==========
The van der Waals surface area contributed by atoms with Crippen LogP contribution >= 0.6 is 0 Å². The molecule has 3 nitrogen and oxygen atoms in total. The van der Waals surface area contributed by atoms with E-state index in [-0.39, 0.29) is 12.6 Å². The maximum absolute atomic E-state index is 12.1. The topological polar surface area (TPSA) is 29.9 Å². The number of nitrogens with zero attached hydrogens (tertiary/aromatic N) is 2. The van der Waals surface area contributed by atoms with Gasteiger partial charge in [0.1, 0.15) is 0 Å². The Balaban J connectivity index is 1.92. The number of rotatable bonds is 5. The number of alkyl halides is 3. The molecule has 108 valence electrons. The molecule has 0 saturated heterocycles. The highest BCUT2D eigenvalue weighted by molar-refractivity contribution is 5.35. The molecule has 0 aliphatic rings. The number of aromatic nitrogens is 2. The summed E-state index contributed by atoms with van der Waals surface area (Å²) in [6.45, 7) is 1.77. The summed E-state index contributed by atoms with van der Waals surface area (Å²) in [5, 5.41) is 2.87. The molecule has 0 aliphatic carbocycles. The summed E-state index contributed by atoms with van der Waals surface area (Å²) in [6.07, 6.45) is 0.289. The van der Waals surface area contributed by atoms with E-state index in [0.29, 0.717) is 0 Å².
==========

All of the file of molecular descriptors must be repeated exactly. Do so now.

The van der Waals surface area contributed by atoms with Crippen LogP contribution >= 0.6 is 0 Å². The molecule has 3 nitrogen and oxygen atoms in total. The van der Waals surface area contributed by atoms with E-state index in [-0.39, 0.29) is 12.6 Å². The maximum absolute atomic E-state index is 12.1. The topological polar surface area (TPSA) is 29.9 Å². The number of nitrogens with zero attached hydrogens (tertiary/aromatic N) is 2. The van der Waals surface area contributed by atoms with Gasteiger partial charge in [0.1, 0.15) is 0 Å². The Balaban J connectivity index is 1.92. The number of rotatable bonds is 5. The number of alkyl halides is 3. The molecule has 108 valence electrons. The molecule has 0 saturated heterocycles. The highest BCUT2D eigenvalue weighted by molar-refractivity contribution is 5.35. The molecule has 0 aliphatic rings. The number of aromatic nitrogens is 2. The summed E-state index contributed by atoms with van der Waals surface area (Å²) in [6.45, 7) is 1.77. The summed E-state index contributed by atoms with van der Waals surface area (Å²) in [5, 5.41) is 2.87. The molecule has 0 aliphatic carbocycles. The summed E-state index contributed by atoms with van der Waals surface area (Å²) in [6.07, 6.45) is 0.289. The van der Waals surface area contributed by atoms with E-state index in [0.29, 0.717) is 0 Å².